A documentary worth watching

449ec9f1-a031-43d1-8d8d-4ca2ec98f506_c0-7-1200-560_r1300x600Katie Couric and producers at National Geographic nailed probably the best presentation on the transgender “movement” and the broader gender awakening in the United States while blending in salient perspectives from around the world.

Gender Revolution is a National Geographic documentary which explores how the gender binary is falling way in the wake of generations of human beings who defy this “norm”.

If you’re trans-attracted or transamorous – even if you are aware or think you are aware of the issues and subtle nuances of what’s happening around you – this documentary is definitely worth watching.

The show examines multiple perspectives of the movement: the nomenclature, characters, political changes underway, their impact on human lives and more. It personalizes what it means to be queer, making it clear to those who don’t understand what is happening that what is happening is real, is serious and needs their attention. If anyone you know is struggling to understand what is happening in the field of gender expression. This documentary does a good job as a general overview.

Some salient points:

  • There are distinct differences between the brains of heterosexual, homosexual and transgender people, so arguing that genitals are determinate of gender (anyone with a penis is a boy) is proven false. This is not the only evidence the documentary offers that refutes such arguments.
  • More than anything, the best measure of one’s gender is how a person feels. Consistently through the show, including in several scientific studies, it is shown that the majority of people who feel they are trans (or anything else other than the binary “norm”) rarely change their view, even after quite invasive medical procedures.
  • Many of these people are willing to die for how they feel. Indeed, one transwoman, who also happens to be an orthopedic surgeon, is 80 years old and still intends to have her “bottom surgery.” Another transwoman, also senior in years, is also a surgeon and known as one of the foremost experts in the surgery, performing nearly 130 each year. Clearly, something more than “mental illness” is at work here.
  • Gender is who you go to bed as. Orientation is who you go to be with.
  • It is possible for a man to have a vagina and a woman to have a penis. Again, anatomy does not determine gender, sex, or orientation. Intersex individuals are the best example of how sexual organs do not determine the sex of an individual.
  • There are nations, cultures and peoples who have not only accepted, but fully honor people outside the gender binary as not only something distinct from “male” or “female” but also worthy of appreciation. These nations, cultures and peoples have held these cultural norms for very long time periods. This must mean therefore that people falling into these categories also have always been around and also must be normal.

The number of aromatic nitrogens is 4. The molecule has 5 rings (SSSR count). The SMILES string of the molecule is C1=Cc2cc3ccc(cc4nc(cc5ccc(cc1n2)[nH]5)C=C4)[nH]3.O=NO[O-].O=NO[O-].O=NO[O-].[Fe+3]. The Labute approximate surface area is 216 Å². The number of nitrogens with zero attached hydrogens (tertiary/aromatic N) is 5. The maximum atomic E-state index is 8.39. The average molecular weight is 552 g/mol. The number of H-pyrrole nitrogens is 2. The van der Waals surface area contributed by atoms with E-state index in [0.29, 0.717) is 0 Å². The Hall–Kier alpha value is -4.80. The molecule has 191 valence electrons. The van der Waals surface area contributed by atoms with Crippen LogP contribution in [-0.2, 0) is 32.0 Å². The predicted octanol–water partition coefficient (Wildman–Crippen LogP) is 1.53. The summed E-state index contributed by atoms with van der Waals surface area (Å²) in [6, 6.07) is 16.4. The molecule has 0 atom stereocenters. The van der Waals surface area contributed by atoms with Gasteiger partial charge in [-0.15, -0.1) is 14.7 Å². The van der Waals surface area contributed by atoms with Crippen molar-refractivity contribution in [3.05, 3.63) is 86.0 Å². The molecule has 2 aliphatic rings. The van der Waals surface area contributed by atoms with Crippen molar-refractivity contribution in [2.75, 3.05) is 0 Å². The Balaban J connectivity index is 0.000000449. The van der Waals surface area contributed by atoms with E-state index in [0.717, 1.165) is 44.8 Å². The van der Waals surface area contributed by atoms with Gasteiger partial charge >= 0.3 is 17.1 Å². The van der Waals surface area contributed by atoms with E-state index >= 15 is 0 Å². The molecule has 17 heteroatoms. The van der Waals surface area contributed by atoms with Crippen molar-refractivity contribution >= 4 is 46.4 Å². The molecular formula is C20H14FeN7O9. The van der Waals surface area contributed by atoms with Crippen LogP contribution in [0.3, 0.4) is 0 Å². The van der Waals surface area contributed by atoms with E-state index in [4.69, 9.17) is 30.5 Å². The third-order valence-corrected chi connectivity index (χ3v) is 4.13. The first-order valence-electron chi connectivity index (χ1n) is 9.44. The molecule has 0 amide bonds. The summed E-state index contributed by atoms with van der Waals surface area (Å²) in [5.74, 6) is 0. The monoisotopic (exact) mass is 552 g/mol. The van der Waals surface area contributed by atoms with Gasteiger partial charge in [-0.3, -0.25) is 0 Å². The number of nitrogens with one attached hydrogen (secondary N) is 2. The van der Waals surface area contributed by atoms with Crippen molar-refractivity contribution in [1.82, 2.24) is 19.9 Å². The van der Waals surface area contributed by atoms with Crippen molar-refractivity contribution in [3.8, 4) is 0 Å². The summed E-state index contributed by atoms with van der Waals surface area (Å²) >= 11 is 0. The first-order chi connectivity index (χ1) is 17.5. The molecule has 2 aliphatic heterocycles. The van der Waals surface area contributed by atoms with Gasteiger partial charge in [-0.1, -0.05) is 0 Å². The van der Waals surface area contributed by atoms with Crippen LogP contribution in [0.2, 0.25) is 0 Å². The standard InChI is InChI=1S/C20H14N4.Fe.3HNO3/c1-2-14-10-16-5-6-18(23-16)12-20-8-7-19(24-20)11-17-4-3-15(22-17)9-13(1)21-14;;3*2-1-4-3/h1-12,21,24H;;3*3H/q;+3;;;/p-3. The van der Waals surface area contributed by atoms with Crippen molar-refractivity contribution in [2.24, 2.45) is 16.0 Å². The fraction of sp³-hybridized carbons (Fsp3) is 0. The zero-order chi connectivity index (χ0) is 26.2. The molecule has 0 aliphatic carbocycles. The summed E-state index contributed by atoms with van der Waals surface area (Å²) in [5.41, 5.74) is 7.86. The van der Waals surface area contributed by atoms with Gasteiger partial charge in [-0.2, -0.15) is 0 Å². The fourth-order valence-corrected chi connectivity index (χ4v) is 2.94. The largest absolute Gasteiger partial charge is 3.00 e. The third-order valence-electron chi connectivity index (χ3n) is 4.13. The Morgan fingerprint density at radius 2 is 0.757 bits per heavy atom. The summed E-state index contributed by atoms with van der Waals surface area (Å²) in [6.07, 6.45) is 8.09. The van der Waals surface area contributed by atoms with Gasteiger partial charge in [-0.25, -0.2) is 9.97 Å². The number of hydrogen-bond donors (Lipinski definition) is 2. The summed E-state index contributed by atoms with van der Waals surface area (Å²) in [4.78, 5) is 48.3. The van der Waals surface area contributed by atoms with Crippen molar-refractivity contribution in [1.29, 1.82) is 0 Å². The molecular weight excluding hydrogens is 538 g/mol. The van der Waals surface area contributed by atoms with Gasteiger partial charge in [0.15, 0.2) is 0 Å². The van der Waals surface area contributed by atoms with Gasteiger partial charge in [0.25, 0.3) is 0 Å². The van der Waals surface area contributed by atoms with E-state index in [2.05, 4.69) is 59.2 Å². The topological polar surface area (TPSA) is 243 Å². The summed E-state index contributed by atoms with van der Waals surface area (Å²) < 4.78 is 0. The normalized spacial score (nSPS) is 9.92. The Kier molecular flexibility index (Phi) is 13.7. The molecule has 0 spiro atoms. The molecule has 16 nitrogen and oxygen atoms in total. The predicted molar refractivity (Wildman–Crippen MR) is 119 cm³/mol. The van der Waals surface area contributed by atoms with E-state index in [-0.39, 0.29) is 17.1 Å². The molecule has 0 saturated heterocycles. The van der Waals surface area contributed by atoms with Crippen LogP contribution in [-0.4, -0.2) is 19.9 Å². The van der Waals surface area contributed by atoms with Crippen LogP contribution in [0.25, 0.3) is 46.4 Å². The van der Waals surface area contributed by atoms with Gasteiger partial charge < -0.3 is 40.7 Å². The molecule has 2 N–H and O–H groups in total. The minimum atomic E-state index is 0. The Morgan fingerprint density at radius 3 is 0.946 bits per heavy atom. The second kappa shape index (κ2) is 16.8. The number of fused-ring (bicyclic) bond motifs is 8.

Another seemingly obvious conclusion to draw from all this is that men who are attracted to these people – particularly transpeople for our purposes – are as normal as the people they are attracted to. It’s also a safe conclusion to make that these men (men like you and me) have been around for as long as our objects of affection have been.

So what is there to be shamed about? There is so much evidence in the world that you are normal and healthy. But that evidence is invisible to you if you are steeped in stories of shame and embarrassment. Change your beliefs and discover an entire world that supports you as you are. You’ll be glad you did.

National Geographic’s Gender Revolution can be seen on Netflix.


Get. Over. It. 

Nat Geo picThose angry about increasing visibility of transgender people need to “get over it.”

Those aren’t my words. Although I agree with them. They are Robin Hammond’s Words. Who’s Robin Hammond? He’s the guy who took the National Geographic cover photo of transgender girl Avery Jackson. Though the issue hasn’t been published yet, National Geographic is being both hailed and hated for it.

It’s just another step in the eventual full embrace of transgender people worldwide.

I’ve seen a lot of responses to this photo. Which is beautiful by the way. Avery’s quote is so perfect. Since we  focus on positive aspects the Transamorous Network, I’m not going to recount negative comments people and organizations have made about it. Instead, I’m going to quote Hammond’s reaction to them, which I think is gold:

“[Some people are] likely scared of change,” He said.  “They saw a world where [being trans] didn’t exist and now they see it as a new thing. It’s sad for them because it leaves them closed off to people who are different to them.”

“The best thing about being a girl is now I don’t have to pretend to be a boy.”

– Avery Jackson

If you’re interested in reading more about Hammond and his remarks, you can read this article. Here’s National Geographic’s explanation for their exceptional cover.